In the East Wing of the Union Buildings, President Cyril Ramaphosa’s policy chief, Busani Ngcaweni, is as busy as a bee. It’s a perfect late summer Pretoria day and the windows of his office are wide open, his ample desk and conference table heaving with papers and reports. (Disclosure: Ngcaweni is also a Daily Maverick opinionista)
His job is to audit the pledges and promises the President makes at every State of the Nation Address and then to get the state machinery to deliver. This is ground zero for the SONA, the acronym for the annual State of the Nation Address which kicks off the political year in South Africa.
On his desk is a document running at 178 pages, an audit of the State of the Nation Address delivered at the opening of Parliament a year ago in 2019. It is divided into the commitment, the responsible Cabinet cluster and then it marks progress.
He won’t let Daily Maverick take away a copy but we do get a look, and what’s clear is that a lot of work has gone into the progress Ramaphosa will brief the nation on when he takes to the podium to address the opening of Parliament on 13 February 2020. The trouble is that the impact of all that work is not felt in any way that is tangible enough to have made a substantial difference.
“The state’s been broken,” says Ramaphosa’s spokesperson Khusela Diko, who joins the meeting with Ngcaweni. Ramaphosa is not a nation-builder like the first democratic president Nelson Mandela. Rather, he is a nation rebuilder. The impact of all the work going into Ramaphosa’s governing agenda could take years to be manifest, say the two officials.
The problem, of course, is that he may not have years.
There will be some big-ticket announcements in the SONA address this year and Ngcaweni explains that it is a speech built around four pillars: the ANC mandate given to its president; the vision and texture that Ramaphosa wants to embed into South Africa; the “burning platform” issues he must address (in previous years this was state-owned enterprises and gender-based violence) and an audit of what has happened in the year under study.
It’s a tall order for a speech and why the 2019 SONA address received a lukewarm response even from Ramaphosa’s supporters.
While coronavirus has masked the globe, a secondary narrative about that story is how China built a Wuhan hospital in just over a week. A whole hospital! Why do we take so long to do everything, I ask Nqqaweni.
“There (in China),” he says, “Xi Jinping can proclaim (that a hospital will be built,” and it will be. South Africa is a country of laws and many laws: there are the environmental impact laws, the appropriation laws and other administrative laws that must be adhered to.
“The call for faster reform suggests we must blind-side these laws,” says Ngcaweni, who adds that his own friends rib him and say Ramaphosa should do things by decree to get a move on.
The President knows the glacial pace of the state: he has waited three years for a water licence for one of his own properties and he regularly tells the story of how long it has taken his wife, Tshepo, to get permission to build a guard shelter on their Johannesburg property.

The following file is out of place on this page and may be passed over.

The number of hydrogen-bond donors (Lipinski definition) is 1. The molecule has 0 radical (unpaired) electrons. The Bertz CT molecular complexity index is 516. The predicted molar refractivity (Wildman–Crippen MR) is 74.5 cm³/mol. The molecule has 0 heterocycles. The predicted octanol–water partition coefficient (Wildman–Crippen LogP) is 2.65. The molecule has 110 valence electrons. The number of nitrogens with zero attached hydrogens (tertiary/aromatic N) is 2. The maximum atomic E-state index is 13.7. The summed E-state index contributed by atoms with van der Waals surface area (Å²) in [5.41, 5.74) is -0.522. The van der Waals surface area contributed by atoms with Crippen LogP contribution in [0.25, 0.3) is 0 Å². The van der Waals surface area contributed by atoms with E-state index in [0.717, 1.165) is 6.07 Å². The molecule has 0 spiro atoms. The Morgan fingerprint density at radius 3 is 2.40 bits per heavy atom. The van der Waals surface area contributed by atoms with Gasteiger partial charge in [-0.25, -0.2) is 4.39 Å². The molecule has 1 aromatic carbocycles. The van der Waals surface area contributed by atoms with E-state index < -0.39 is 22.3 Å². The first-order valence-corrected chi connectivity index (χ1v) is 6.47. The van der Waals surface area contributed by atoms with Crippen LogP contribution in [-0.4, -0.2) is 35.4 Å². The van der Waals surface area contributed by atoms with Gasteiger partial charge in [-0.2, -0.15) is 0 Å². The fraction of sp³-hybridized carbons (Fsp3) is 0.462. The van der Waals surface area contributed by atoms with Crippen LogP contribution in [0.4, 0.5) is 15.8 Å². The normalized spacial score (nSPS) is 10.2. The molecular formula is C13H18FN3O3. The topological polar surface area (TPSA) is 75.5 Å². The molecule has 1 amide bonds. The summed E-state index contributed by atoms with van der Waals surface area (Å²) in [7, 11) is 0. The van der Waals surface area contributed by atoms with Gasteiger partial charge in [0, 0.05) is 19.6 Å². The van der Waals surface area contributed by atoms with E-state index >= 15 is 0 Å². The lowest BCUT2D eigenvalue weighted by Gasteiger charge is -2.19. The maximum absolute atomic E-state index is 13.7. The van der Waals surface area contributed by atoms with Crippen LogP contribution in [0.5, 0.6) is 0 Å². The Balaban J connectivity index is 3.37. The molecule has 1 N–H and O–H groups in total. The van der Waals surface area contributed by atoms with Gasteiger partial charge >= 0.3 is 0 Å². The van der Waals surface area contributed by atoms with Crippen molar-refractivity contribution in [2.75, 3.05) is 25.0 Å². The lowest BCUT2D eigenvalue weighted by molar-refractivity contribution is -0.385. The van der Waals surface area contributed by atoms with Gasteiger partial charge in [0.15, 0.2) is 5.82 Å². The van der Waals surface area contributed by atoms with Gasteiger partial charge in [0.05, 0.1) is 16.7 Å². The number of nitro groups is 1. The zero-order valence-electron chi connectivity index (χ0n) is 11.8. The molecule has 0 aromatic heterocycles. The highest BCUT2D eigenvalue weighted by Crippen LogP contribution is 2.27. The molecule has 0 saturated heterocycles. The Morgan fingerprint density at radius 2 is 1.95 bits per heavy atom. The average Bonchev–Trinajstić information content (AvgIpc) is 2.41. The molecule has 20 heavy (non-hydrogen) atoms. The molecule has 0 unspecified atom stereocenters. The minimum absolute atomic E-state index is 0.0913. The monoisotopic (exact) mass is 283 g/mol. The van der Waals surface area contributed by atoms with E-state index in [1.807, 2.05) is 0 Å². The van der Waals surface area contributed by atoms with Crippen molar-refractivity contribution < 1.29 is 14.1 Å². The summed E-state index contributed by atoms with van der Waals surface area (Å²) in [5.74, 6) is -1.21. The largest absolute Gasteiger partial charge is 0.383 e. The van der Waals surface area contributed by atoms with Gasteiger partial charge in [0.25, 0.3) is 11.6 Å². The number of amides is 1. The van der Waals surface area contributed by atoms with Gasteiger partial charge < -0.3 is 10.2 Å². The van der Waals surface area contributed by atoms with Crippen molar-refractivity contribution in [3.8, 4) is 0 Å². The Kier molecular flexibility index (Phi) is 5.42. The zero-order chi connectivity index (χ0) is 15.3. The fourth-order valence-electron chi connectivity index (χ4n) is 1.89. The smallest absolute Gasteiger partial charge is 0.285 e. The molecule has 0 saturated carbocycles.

Systems and processes take long and are often held up by the use of the law. One of the evergreens on Ramaphosa’s to-do list is the allocation of spectrum to bring down the cost of data by migrating the analogue signal to digital frequency.
Communications Minister Stella Ndabeni-Abrahams passed a policy paper in July 2019. It is still open for comment and the process towards action is now in the hands of the regulator, the Independent Communications Authority of SA. But the telephone companies have all signalled that they will take the case to court if the policy paper turns out to be how the process will be shaped. Expect a wait of years more to get data prices down. It’s how it goes in South Africa.
Ngcaweni disagrees with my thesis that, on the whole, Ramaphosa has failed in his SONA promises from 2019 to 2020. He reels off areas of good progress:
And while the National Director of Public Prosecutions, Shamila Batohi, is getting schtick for being slow on the draw, Diko says the work happening to fight corruption is multifaceted:
This is not a malingering presidency, its purpose is to fix, and Ramaphosa is ambitious in his intention to leave a legacy and to do well. After all, it’s a job he has coveted for years.
And while former president Jacob Zuma repurposed the state for capture, this administration pivots on state retrieval and reform. But the pace of that reform, however well-intentioned, is glacial and the purpose is not universally shared. In too many key areas, the state is still a vassal for rents and extraction. In 2019, I asked Diko to describe how Ramaphosa felt about his job. “Determined,” she said. I asked again last week (on 5 February 2020) and she replied, “Can I get back to you on that?” DM
There are fewer bacteria in urine than there are in tap water.
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